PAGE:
Monthly Archives: June 2015
Now that Chris Christie is officially running for president, his record as governor of New Jersey will be getting a lot more scrutiny. As we reported with The Washington Post in April, there’s plenty to look at.
Our reporting focused on Republican Christie’s fiscal record, an area where he’s claimed some of his biggest achievements – and committed some of the “Budget Sins” he attacked his predecessors for.
Kicking off his campaign today, Christie used familiar rhetoric to champion his record in New Jersey. “We rolled up our sleeves and we went to work and we balanced six budgets in a row,” he said. “We’ve refused to raise taxes on the people of this state for six years.”
But as our earlier reporting showed, Christie’s fiscal record doesn't always line up with his campaign’s “Telling It Like It Is” tagline. Take public employee pensions, a chronic problem in New Jersey.
When Christie signed his sixth budget on Friday, he reiterated his claim that his contributions to the state’s pensions have far outpaced those of his predecessors. As we pointed out in April, that’s only true if you exclude a $2.75 billion pension contribution by former Republican Gov. Christine Todd Whitman.
Christie doesn’t count Whitman’s payment because it was made with borrowed money, allowing him to assert that pension contributions under his administration are “more than twice as much as any other governor in New Jersey history.”
“We just won a major court decision supporting the pension reforms that we put into place in 2011,” Christie told ABC’s George Stephanopoulos during a recent interview on “This Week.”
The details: The court ruling actually allowed Christie to avoid making a full $2.25 billion payment to the pension funds due by today, as dictated by the reforms. To allow for a smaller contribution – $893 million – Christie’s lawyers had argued that a key provision of the reforms was unconstitutional.
In the past, Christie has claimed the pension reforms as one of his biggest political wins.
Entangled in the recent pension wrangling was another issue we reported on in April – a reduction in the state’s Earned Income Tax Credit under Christie. The cut effectively raised taxes on the working poor.
New Jersey Democrats, who control the legislature, had pushed a “millionaires’ tax” to help make the full pension contribution in the state’s 2016 fiscal year. Christie vetoed the tax – and then sent a surprise proposal back to lawmakers to restore the prior cut in the tax credit and raise it even higher.
But the proposal came with a catch – it required concurrence with the millionaires’ tax veto. Democrats groused that it would give Christie a campaign sound bite, but they went along anyway. The tax credit increase now awaits Christie’s signature.
Related coverage: See our complete list of Christie’s “Budget Sins.”
On Monday, the Supreme Court voted 5-4 to uphold Oklahoma’s use of midazolam, a controversial sedative that is used as part of its three-drug lethal injection protocol.
The case, first brought by four condemned Oklahoma inmates, came after several high-profile botched executions in 2014 involving midazolam. The petitioners argued that the use of midazolam presented a “substantial, constitutionally unacceptable risk of pain and suffering.”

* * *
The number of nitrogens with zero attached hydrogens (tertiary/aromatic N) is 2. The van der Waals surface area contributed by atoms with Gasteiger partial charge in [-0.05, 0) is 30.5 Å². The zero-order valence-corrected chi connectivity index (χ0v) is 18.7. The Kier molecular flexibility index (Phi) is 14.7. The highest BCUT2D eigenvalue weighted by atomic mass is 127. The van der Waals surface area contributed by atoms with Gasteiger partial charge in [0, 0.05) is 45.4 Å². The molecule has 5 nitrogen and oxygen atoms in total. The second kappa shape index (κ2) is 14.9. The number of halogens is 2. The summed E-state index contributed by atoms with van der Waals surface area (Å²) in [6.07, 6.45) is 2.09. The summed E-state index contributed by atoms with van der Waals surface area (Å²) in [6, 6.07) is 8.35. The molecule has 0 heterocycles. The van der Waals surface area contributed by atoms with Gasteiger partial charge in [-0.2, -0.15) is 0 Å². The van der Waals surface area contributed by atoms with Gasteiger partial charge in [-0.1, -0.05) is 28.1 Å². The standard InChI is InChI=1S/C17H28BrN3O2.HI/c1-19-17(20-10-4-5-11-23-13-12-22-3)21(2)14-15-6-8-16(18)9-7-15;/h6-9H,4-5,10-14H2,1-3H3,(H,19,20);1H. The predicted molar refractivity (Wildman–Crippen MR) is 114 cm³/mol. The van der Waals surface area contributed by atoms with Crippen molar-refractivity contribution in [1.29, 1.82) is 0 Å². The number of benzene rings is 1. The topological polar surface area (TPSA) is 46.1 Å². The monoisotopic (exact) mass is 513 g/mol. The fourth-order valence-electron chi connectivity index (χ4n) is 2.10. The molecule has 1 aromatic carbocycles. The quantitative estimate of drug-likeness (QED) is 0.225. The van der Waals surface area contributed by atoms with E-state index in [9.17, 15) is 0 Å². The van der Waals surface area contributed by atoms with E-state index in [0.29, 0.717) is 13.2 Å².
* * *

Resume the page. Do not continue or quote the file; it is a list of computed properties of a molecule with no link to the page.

That witness, Roswell Lee Evans, ended up being a contentious part of the decision. Writing for the majority, Justice Samuel Alito repeatedly defended his testimony. In dissent, Justice Sonia Sotomayor questioned Evans’ credibility. Here are the best bits.
Alito defended Evans’ use of drugs.com.
However, Sotomayor viewed Evans’ use of the consumer website differently. Not only did the website fail to support the most contentious parts of Evans’ testimony – the information from the website may have even supported the petitioners’ arguments:
Alito: Midazolam is not a pain reliever, but inmates will feel no pain.
Alito supported Evans’ testimony that midazolam would keep inmates unconscious and unable to feel pain during an execution, even though Evans himself testified that the drug was not an analgesic:
However, Sotomayor emphasized that just because a supposed expert makes a claim does not mean that the claim is a fact:
Sotomayor compares lethal injection to being burned at the stake
In one of the more colorful passages of her dissent, Sotomayor compares the new court ruling to a former execution technique that would be considered torture today:
In the closing paragraph of the opinion, Alito directly responds to this medieval allusion, asserting that Sotomayor’s words are but “outlandish rhetoric,” further illustrating the supposed deficiencies of the dissenting argument:
Alito: Death-row inmates should have suggested another way to die.
Alito affirms that one of primary reasons the use of midazolam was upheld was because the inmates challenging the drug did not suggest another execution method in its place:
Sotomayor replied in her dissent, asserting that it is the state’s responsibility to find a method that is not unusual or cruel should they want to execute someone:
Breyer challenges lethal injection in its entirety. Scalia calls that “gobbledy-gook.”
Rather than focusing on the minute legal details of majority opinion, Justice Stephen Breyer, writing in a separate dissent, challenges the legality of the death penalty:
In a sneering rebuke, Justice Antonin Scalia ridicules his fellow justice, calling him out by name over 15 times, and concluding: